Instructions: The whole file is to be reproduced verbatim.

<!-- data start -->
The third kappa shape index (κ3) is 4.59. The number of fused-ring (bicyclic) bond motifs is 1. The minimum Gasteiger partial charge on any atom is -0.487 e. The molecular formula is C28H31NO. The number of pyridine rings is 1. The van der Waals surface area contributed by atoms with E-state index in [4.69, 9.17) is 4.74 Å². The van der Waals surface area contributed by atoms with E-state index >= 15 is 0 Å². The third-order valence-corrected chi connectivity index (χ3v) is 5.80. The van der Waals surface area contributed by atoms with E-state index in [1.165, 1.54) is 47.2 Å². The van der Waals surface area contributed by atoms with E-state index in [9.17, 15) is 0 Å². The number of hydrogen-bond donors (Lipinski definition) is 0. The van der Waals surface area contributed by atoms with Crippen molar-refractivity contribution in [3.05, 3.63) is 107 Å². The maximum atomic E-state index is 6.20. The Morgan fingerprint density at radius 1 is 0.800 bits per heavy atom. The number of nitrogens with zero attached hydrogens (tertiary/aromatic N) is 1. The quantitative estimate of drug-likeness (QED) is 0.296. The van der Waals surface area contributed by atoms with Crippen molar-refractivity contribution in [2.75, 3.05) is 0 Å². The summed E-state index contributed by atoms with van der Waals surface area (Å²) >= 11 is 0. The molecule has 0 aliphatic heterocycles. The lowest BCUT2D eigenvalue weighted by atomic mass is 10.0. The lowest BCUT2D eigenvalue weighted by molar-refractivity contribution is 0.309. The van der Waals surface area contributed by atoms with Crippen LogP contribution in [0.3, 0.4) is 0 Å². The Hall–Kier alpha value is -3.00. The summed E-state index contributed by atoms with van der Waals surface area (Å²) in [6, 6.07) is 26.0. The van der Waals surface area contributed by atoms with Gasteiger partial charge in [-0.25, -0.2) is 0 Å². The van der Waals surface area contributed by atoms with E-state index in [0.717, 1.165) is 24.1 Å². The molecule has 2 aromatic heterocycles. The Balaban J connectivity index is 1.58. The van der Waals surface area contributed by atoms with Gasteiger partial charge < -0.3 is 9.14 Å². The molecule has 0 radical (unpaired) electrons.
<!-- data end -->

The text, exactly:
The third kappa shape index (κ3) is 4.59. The number of fused-ring (bicyclic) bond motifs is 1. The minimum Gasteiger partial charge on any atom is -0.487 e. The molecular formula is C28H31NO. The number of pyridine rings is 1. The van der Waals surface area contributed by atoms with E-state index in [4.69, 9.17) is 4.74 Å². The van der Waals surface area contributed by atoms with E-state index >= 15 is 0 Å². The third-order valence-corrected chi connectivity index (χ3v) is 5.80. The van der Waals surface area contributed by atoms with E-state index in [1.165, 1.54) is 47.2 Å². The van der Waals surface area contributed by atoms with E-state index in [9.17, 15) is 0 Å². The number of hydrogen-bond donors (Lipinski definition) is 0. The van der Waals surface area contributed by atoms with Crippen molar-refractivity contribution in [3.05, 3.63) is 107 Å². The maximum atomic E-state index is 6.20. The Morgan fingerprint density at radius 1 is 0.800 bits per heavy atom. The number of nitrogens with zero attached hydrogens (tertiary/aromatic N) is 1. The quantitative estimate of drug-likeness (QED) is 0.296. The van der Waals surface area contributed by atoms with Crippen molar-refractivity contribution in [2.75, 3.05) is 0 Å². The summed E-state index contributed by atoms with van der Waals surface area (Å²) >= 11 is 0. The molecule has 0 aliphatic heterocycles. The lowest BCUT2D eigenvalue weighted by atomic mass is 10.0. The lowest BCUT2D eigenvalue weighted by molar-refractivity contribution is 0.309. The van der Waals surface area contributed by atoms with Crippen LogP contribution in [0.3, 0.4) is 0 Å². The Hall–Kier alpha value is -3.00. The summed E-state index contributed by atoms with van der Waals surface area (Å²) in [6, 6.07) is 26.0. The van der Waals surface area contributed by atoms with Gasteiger partial charge in [-0.25, -0.2) is 0 Å². The van der Waals surface area contributed by atoms with E-state index in [0.717, 1.165) is 24.1 Å². The molecule has 2 aromatic heterocycles. The Balaban J connectivity index is 1.58. The van der Waals surface area contributed by atoms with Gasteiger partial charge < -0.3 is 9.14 Å². The molecule has 0 radical (unpaired) electrons.